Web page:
Today is my daughter’s 9th birthday. She is my firstborn (biological) child. I still remember the day she was born; it seems like only yesterday. My mom had nursed me through my sickly pregnancy and was with me the entire time during labor and delivery. Never did you see a more proud grandma than my mom!
Dementia has brought many unpleasant changes. One thing we’ve been impressed with is mom’s ability to remember everyone’s birthdays. [You might remember my post about shopping with mom for birthday cards]. Today we stopped by mom’s house to check in with her. I brought my birthday girl in with me and asked mom if she remembered what was special about today. When I got no response, pulled Aubrey to my side and told mom it was her birthday. Mom sat in her computer chair and was fixed on her computer screen, not looking towards me at all. I continued to prompt her to see if I could spark her memory. I knew she had a special card tucked away somewhere for Aubrey.
“Mom, it’s June 10th. It’s Aubrey’s birthday, remember?”
“June June, what’s June?” mom asked, her gaze never leaving her computer screen.
I pulled the calendar off the wall and presented it in front of her, pointing to the date. After ten minutes of trying to explain to mom that it was Aubrey’s birthday, I finally gave up. Tears welled up in my eyes but I held strong, not wanting to break down in front of my daughter. On my way out the door, I said my usual “good-bye mom, love you” and that finally caught mom’s attention.
“What, why are you going why did you come so short?” she asked.
“I’m taking Aubrey to lunch for her birthday, it’s her birthday today, mom. I tried explaining that to you,” I stated, resigned to the fact that mom would not remember her firstborn granddaughter’s birthday.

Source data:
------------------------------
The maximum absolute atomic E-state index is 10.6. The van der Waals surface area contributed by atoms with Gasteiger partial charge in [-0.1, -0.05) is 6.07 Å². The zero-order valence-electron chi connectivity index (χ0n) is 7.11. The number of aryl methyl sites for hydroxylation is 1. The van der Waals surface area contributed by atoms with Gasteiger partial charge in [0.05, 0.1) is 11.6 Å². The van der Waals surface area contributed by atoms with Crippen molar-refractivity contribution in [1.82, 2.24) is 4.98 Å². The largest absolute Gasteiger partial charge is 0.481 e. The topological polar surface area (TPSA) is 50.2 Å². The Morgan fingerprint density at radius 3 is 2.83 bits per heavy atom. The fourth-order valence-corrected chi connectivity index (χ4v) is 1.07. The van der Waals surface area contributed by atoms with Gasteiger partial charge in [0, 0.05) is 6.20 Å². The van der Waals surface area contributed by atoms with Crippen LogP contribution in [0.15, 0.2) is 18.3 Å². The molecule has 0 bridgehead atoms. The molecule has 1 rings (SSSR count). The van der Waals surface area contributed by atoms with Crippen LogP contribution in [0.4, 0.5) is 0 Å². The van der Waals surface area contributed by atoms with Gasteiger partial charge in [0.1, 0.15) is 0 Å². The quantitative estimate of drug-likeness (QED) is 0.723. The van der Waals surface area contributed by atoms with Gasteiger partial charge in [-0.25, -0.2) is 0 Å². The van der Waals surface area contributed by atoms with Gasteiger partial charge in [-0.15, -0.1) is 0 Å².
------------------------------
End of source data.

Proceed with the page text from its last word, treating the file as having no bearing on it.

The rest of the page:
Mom sat with a blank look on her face for a few seconds and then it finally clicked.
“Oh today is Aubrey’s birthday? Today? Can I give her that card thing?” she mumbled.
[On a side note, mom’s language is becoming very slurred and garbled; this is my translation of her mumblings].
“Yes mom, I know you have a special birthday card for her,” I offered as I followed her into her bedroom.
Mom retrieved her pile of birthday cards and looked through each one. Every family birthday from now until the end of the year is tucked away in an envelope and addressed to the birthday person. I helped her find Aubrey’s card (which was misspelled as “Abry”) and she took the card out of the envelope to see if there was a signature.
“Can I do this here too?” she asked. I handed her a pen and she signed the card as Aubrey sat down on the bed next to her. She smiled at Aubrey as she gave her the card. Aubrey gave her grandma a hug and we tried to get a picture with her. This was the best we could get (mom is rubbing her lips together). She doesn’t understand the concept of pictures anymore.
After we had left, I showed Aubrey the picture of her grandma holding her on the day she was born. I told her of grandma’s pride and excitement at her arrival. I reminded her of how very much her grandma loved her. I told Aubrey to keep and cherish that birthday card from grandma forever. It is probably the very last one that she will ever receive from her.